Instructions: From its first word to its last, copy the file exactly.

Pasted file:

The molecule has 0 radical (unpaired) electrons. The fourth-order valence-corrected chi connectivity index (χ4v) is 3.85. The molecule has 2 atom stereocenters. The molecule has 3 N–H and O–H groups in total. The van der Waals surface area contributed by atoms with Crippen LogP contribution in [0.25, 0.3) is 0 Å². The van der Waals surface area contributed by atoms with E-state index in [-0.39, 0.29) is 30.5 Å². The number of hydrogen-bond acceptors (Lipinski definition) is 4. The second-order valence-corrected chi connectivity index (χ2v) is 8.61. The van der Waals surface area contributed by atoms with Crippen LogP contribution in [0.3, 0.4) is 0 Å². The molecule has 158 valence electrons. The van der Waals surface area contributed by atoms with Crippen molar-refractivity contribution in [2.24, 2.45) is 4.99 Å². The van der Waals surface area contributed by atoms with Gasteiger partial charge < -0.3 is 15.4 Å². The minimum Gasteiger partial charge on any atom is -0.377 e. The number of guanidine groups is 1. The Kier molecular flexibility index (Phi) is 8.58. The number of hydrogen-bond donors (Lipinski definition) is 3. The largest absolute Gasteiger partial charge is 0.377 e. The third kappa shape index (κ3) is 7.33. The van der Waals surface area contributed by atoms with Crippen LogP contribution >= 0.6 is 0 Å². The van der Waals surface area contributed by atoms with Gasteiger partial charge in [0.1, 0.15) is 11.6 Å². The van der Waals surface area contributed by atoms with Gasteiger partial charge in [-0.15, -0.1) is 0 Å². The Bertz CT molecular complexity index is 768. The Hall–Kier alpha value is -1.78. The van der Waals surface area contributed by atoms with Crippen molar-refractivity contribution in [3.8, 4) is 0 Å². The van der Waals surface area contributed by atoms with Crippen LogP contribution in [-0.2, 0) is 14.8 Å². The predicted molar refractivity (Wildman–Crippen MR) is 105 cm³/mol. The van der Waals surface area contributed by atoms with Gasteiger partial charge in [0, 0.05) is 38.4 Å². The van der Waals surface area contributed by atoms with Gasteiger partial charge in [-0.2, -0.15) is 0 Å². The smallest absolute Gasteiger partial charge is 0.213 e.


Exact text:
The molecule has 0 radical (unpaired) electrons. The fourth-order valence-corrected chi connectivity index (χ4v) is 3.85. The molecule has 2 atom stereocenters. The molecule has 3 N–H and O–H groups in total. The van der Waals surface area contributed by atoms with Crippen LogP contribution in [0.25, 0.3) is 0 Å². The van der Waals surface area contributed by atoms with E-state index in [-0.39, 0.29) is 30.5 Å². The number of hydrogen-bond acceptors (Lipinski definition) is 4. The second-order valence-corrected chi connectivity index (χ2v) is 8.61. The van der Waals surface area contributed by atoms with Crippen LogP contribution in [0.3, 0.4) is 0 Å². The molecule has 158 valence electrons. The van der Waals surface area contributed by atoms with Crippen molar-refractivity contribution in [2.24, 2.45) is 4.99 Å². The van der Waals surface area contributed by atoms with Gasteiger partial charge < -0.3 is 15.4 Å². The minimum Gasteiger partial charge on any atom is -0.377 e. The number of guanidine groups is 1. The Kier molecular flexibility index (Phi) is 8.58. The number of hydrogen-bond donors (Lipinski definition) is 3. The largest absolute Gasteiger partial charge is 0.377 e. The third kappa shape index (κ3) is 7.33. The van der Waals surface area contributed by atoms with Crippen LogP contribution >= 0.6 is 0 Å². The van der Waals surface area contributed by atoms with Gasteiger partial charge in [0.1, 0.15) is 11.6 Å². The van der Waals surface area contributed by atoms with Gasteiger partial charge in [-0.15, -0.1) is 0 Å². The Bertz CT molecular complexity index is 768. The Hall–Kier alpha value is -1.78. The van der Waals surface area contributed by atoms with Crippen molar-refractivity contribution in [3.8, 4) is 0 Å². The van der Waals surface area contributed by atoms with Crippen LogP contribution in [-0.2, 0) is 14.8 Å². The predicted molar refractivity (Wildman–Crippen MR) is 105 cm³/mol. The van der Waals surface area contributed by atoms with Gasteiger partial charge in [0, 0.05) is 38.4 Å². The van der Waals surface area contributed by atoms with Gasteiger partial charge in [-0.2, -0.15) is 0 Å². The smallest absolute Gasteiger partial charge is 0.213 e.